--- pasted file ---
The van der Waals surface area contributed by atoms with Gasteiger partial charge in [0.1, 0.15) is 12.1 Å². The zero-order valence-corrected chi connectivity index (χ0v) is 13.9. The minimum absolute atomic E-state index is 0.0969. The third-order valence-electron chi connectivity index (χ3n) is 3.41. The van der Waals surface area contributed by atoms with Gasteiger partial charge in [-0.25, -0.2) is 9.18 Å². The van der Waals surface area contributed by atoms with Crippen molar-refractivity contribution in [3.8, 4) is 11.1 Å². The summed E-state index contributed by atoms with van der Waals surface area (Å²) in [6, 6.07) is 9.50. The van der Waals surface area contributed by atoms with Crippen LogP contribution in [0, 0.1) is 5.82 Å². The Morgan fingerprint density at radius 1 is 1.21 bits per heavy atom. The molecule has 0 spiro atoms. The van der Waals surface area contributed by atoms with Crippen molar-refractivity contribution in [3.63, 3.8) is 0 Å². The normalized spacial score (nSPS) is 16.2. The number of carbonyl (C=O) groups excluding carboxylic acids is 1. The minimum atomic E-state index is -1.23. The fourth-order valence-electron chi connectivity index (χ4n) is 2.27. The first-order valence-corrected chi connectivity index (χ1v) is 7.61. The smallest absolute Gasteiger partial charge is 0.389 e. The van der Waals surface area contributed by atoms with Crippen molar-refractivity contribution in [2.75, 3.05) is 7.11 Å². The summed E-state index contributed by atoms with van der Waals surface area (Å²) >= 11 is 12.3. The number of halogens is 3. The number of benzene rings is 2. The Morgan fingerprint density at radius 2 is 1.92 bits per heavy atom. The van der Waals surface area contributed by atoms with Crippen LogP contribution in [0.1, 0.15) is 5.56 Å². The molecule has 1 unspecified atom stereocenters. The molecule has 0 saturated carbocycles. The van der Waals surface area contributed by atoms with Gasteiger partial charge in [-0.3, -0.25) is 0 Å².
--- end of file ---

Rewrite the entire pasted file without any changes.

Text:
The van der Waals surface area contributed by atoms with Gasteiger partial charge in [0.1, 0.15) is 12.1 Å². The zero-order valence-corrected chi connectivity index (χ0v) is 13.9. The minimum absolute atomic E-state index is 0.0969. The third-order valence-electron chi connectivity index (χ3n) is 3.41. The van der Waals surface area contributed by atoms with Gasteiger partial charge in [-0.25, -0.2) is 9.18 Å². The van der Waals surface area contributed by atoms with Crippen molar-refractivity contribution in [3.8, 4) is 11.1 Å². The summed E-state index contributed by atoms with van der Waals surface area (Å²) in [6, 6.07) is 9.50. The van der Waals surface area contributed by atoms with Crippen LogP contribution in [0, 0.1) is 5.82 Å². The Morgan fingerprint density at radius 1 is 1.21 bits per heavy atom. The molecule has 0 spiro atoms. The van der Waals surface area contributed by atoms with Crippen molar-refractivity contribution in [3.63, 3.8) is 0 Å². The normalized spacial score (nSPS) is 16.2. The number of carbonyl (C=O) groups excluding carboxylic acids is 1. The minimum atomic E-state index is -1.23. The fourth-order valence-electron chi connectivity index (χ4n) is 2.27. The first-order valence-corrected chi connectivity index (χ1v) is 7.61. The smallest absolute Gasteiger partial charge is 0.389 e. The van der Waals surface area contributed by atoms with Crippen molar-refractivity contribution in [2.75, 3.05) is 7.11 Å². The summed E-state index contributed by atoms with van der Waals surface area (Å²) >= 11 is 12.3. The number of halogens is 3. The number of benzene rings is 2. The Morgan fingerprint density at radius 2 is 1.92 bits per heavy atom. The van der Waals surface area contributed by atoms with Crippen LogP contribution in [0.1, 0.15) is 5.56 Å². The molecule has 1 unspecified atom stereocenters. The molecule has 0 saturated carbocycles. The van der Waals surface area contributed by atoms with Gasteiger partial charge in [-0.3, -0.25) is 0 Å².